Consider exemptions to travel restrictions, border state senators urge Trump
New York senators Chuck Schumer and Kirsten Gillibrand released a letter March 23 urging the White House to bear in mind the importance of bilateral travel to businesses
WASHINGTON — Lawmakers from states that share a border with Canada are urging President Donald Trump to preserve the flow of essential goods and services between the two countries, even if the global pandemic forces even more stringent quarantines and travel restrictions in the United States.
New York senators Chuck Schumer and Kirsten Gillibrand, both Democrats, released a letter March 23 urging the White House to bear in mind the importance of bilateral travel to businesses, families and communities located near the Canada-U.S. border.
“Many businesses in our states, including hospitals and medical equipment providers, depend upon travel across the northern border for essential supplies and personnel,” the letter reads.
“In attempting to mitigate the spread of the coronavirus, we must ensure that any new travel restrictions do not handicap these industries and their ability to respond to outbreaks quickly and effectively. Federal agencies and the Coronavirus Task Force will need to co-ordinate closely to ensure the necessary exemptions are made to travel restrictions.”
The letter was co-signed by 18 other border-state lawmakers, including Minnesota Sen. Amy Klobuchar, Vermont Sen. Bernie Sanders and Ohio Sen. Sherrod Brown.
It also calls on Trump to provide “the appropriate exemptions to any domestic quarantines mandated by federal, state or local officials to ensure public health and safety.”
While protecting public health is paramount, the letter continues, “it is critical that businesses Americans rely on to provide medical supplies and other essential goods do not see their supply chains and workforce compromised by restrictions on travel domestically and across the U.S. border.”
Canada and the United States put a mutual ban in place early March 21 prohibiting casual, non-essential travel between the two countries as part of a joint effort to slow the spread of COVID-19. Travel for work or school is still permitted, as are temporary foreign workers and long-haul truckers carrying shipments between the two countries.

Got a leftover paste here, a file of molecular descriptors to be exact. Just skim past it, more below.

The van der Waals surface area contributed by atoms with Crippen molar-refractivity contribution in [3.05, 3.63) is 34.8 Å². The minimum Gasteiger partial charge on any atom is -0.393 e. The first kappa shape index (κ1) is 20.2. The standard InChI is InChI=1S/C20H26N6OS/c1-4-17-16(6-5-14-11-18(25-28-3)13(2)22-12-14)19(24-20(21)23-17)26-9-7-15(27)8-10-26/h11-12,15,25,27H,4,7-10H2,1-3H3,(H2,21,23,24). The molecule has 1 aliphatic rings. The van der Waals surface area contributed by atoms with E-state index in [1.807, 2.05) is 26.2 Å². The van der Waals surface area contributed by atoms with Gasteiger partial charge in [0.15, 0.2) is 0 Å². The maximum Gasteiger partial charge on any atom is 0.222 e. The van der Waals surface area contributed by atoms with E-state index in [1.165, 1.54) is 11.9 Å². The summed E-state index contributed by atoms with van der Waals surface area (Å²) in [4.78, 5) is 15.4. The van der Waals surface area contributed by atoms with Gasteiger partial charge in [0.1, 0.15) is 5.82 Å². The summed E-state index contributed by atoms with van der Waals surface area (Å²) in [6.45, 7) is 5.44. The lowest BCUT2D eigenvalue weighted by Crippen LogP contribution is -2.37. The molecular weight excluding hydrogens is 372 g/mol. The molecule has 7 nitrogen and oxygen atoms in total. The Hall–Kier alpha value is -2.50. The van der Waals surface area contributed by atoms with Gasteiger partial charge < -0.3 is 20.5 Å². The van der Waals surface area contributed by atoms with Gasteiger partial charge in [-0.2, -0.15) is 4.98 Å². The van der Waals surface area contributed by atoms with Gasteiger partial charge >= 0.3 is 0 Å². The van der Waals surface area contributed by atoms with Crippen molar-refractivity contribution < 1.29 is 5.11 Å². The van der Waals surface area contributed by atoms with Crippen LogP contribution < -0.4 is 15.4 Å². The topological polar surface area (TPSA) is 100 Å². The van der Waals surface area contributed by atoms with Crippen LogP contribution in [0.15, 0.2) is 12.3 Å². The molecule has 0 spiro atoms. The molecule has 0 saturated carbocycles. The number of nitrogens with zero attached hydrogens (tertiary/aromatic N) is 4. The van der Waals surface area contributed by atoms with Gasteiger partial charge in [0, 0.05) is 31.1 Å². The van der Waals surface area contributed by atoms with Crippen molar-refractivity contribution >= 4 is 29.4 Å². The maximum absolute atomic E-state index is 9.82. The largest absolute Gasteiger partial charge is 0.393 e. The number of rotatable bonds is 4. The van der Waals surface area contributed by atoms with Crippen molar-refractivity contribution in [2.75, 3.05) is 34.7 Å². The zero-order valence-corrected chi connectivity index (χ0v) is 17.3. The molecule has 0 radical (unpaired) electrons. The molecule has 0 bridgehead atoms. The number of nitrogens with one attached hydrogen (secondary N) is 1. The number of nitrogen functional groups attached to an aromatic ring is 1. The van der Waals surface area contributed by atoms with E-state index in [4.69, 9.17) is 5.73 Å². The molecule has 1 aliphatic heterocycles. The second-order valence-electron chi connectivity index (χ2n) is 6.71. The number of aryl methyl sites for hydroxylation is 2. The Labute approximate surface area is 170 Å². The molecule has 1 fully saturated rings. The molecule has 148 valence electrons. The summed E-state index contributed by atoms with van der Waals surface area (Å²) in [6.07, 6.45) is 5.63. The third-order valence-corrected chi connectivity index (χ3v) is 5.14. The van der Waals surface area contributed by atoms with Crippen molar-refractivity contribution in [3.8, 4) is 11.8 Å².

But images from across the United States and Canada of people flouting public pleas to stay home and avoid congregating in large groups are fuelling fear that more stringent crackdowns on personal mobility could soon be coming.
“Enough is enough. Go home and stay home,” Prime Minister Justin Trudeau said Monday. “This is what we all need to be doing and we’re going to make sure it happens.”
Businesses that depend on being able to cross the border are keeping a close eye on the restrictions to make sure that essential travel doesn’t get interrupted.
Canadians who believe they are engaged in essential travel but encounter difficulties getting across the Canada-U.S. border can call for help using a new hotline established by the Canada Border Services Agency, Deputy Prime Minister Chrystia Freeland told a news conference in Ottawa.
“CBSA has very swiftly set up a hotline and a website that people can use if they are at the border and they feel they are engaged in essential crossing of the border and need some help getting across,” Freeland said.
“Canadians doing essential work who need to cross the border, please use that hotline to let us know if you are having difficulties.”
The agency’s Border Information Service, which usually operates under limited hours and provides recorded advice, is now available 24 hours a day and staffed by actual service agents. It can be reached at 1-800-461-9999.